So I got a call one day – from the drummer that I was jamming with before. He had a band that he wanted me to play lead guitar in. They had a gig – new years eve, and that was tomorrow night. ‘WTF? You want me to do a gig tomorrow night, and I don’t know any of your stuff. No way, I’ll come over and jam but there is no way I’m going to get up on stage and do that!’
So I went over there. We jammed for a bit, and I played along to some chords I was reading off some printed sheets. We got it done – I went out with them the next night to a country pub and we played on an outdoor stage. We were shit, but guess what? We got $400 that I couldn’t believe we actually got paid for this, but it felt great having my share – $100 of Australian currency in notes, pressed into the palm of my hand.
So here’s lesson four: these guys, had played live before, and thought it was quite normal to find/get a gig and perform. The point – its a mindset shift. You just need to decide that ‘this is what I/we do’ and then you make it happen.
So over the next two years, we put a LOT of practice in – like many full Saturdays from about 9 to 5 pm. We played a LOT of shows. Various locations, pubs, taverns, back of truck flatbed trailers, rodeos, ag. shows, etc. On average, we were out there every second weekend or so for one or two gigs. We did one weekend where we did a Friday night, a Saturday night, and a Sunday afternoon – all in different regional cities. Man, that was exhausting. So this band taught me a lot about performing, singing, playing in front of crowds, etc.
We played one place at a rodeo, and there were maybe 300 people there, and they were rowdy, drunk, etc. I was so nervous. So was our main singer, she was shaking. I thought if we fuck up here, they are going to throw bottles at us. There had just been a fight between two guys and the cops who were hand to hand combatting these guys until reinforcements came and they locked them up. I digress but the point was that it was intense. So the good news is, that from the opening riff of ‘Let me be There’ (Linda Ronstadt?) the party got started, and my nerves settled somewhat.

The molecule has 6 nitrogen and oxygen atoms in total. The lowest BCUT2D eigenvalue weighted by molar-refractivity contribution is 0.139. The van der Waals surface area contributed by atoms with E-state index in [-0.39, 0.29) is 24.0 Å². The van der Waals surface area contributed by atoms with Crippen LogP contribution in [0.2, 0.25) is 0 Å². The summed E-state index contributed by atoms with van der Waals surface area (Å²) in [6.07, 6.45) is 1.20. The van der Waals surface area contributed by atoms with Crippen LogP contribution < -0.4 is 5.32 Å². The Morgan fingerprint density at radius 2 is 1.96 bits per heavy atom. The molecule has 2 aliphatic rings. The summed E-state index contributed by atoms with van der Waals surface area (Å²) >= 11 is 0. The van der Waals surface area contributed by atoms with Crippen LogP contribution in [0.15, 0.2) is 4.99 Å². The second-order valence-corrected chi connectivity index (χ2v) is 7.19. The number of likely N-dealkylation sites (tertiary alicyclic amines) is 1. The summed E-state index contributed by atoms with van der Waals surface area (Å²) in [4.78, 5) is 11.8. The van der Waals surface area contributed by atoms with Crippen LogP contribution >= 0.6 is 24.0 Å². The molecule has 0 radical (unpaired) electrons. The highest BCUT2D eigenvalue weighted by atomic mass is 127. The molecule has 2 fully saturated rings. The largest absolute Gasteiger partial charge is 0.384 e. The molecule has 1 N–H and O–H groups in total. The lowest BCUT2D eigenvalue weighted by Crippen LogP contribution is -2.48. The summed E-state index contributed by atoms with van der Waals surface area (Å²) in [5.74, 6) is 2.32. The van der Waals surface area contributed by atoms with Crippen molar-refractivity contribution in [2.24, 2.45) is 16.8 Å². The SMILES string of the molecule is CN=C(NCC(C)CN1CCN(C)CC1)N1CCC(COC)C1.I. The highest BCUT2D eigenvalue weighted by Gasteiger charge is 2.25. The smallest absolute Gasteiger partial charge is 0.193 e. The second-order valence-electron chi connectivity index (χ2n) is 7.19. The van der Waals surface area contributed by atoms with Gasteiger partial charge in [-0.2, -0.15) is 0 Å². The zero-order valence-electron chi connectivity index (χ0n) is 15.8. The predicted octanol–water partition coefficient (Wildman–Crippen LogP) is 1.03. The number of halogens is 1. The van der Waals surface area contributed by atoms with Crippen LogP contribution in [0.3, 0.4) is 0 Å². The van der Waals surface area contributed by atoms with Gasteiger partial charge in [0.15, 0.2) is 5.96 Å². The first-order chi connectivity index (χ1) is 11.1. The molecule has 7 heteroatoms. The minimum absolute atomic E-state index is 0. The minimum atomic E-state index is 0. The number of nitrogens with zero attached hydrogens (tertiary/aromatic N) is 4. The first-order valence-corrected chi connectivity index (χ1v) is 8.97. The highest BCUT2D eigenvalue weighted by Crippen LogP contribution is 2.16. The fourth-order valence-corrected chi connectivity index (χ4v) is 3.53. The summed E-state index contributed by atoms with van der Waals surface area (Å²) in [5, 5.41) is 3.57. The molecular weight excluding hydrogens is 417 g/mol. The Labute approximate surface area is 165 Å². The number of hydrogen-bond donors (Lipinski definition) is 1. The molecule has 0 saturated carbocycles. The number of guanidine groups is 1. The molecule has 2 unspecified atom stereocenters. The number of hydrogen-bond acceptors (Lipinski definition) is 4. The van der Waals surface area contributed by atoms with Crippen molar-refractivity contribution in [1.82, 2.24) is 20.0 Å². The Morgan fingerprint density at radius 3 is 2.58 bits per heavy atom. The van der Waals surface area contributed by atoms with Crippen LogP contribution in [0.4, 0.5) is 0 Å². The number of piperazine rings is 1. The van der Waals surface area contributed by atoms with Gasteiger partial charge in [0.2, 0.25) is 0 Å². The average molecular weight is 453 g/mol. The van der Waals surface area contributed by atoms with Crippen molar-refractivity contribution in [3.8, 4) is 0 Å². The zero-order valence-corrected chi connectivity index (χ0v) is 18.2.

Stick with me, I’m going to wrap this up!
So years later, I have been in a few bands, and done lots more performances. I played at one of the jams in the city I live in, and it was a very intense scene too. Venue was always fully packed, with people who played music – a peer crowd. Just the kind of place that will test your wits as a musician, because naturally you want to impress. Some of these performances were the most intense, but after doing like, dozens of these events, I got more used to it, even excited about playing there. In fact, the band I am in has hosted the jam in that venue several times as the ‘house band’. Now THAT is something, because when I walked in there a few years ago, I almost crapped my pants because the scene was so intimidating – we ended up owning that stage for a few performances, and I had the feeling we lifted the roof off a few times. Of course there were some forgettable numbers we did too.
Lesson five: at a point, your nerves will subside somewhat. You should feel a kind of excited apprehension, maybe even a little nervous when you go on stage – that’s normal. It gets fun when you can become fully confident. This is the point approaching arrogant rock star. Fully confident varies, I’ve had it, it can be fleeting, and sometimes, can’t explain why, you will get up and you will be a bundle of nerves, even though this is your 256th live performance. I don’t know why. Typically, I would allow the first set – and I mean like an hour of playing, to let my nerves settle, but really, this normally happens in the first couple of songs.
I played a festival in BC (Canada), sharing the stage with some very notable musicians. We were the local band in the town that had been invited to play. Let me tell you, I was so nervous before the performance that I felt like I forgot how to play the guitar. I’m sure that sounds kind of odd, but the point is I was so nervous that I couldn’t think about words, or chord changes, or lead breaks or anything. The good news is that we got up and did a solid performance. One young guy from one of the other bands came up to me and said ‘yes, yes, you know what I’m talking about.’ He didn’t even have to articulate it – he was saying we did a great performance and he really appreciated it.
So if you got this far, thanks for sticking with me. Performing is a buzz. Singing is food for the soul, and I can attest that you can reach into peoples hearts and minds with a good performance and that is a profound experience. If you’re thinking about it, just do it, get off your arse, and get up, be ready to prepare, be ready to be nervous, and be ready to make mistakes. Forgive yourself, its just music!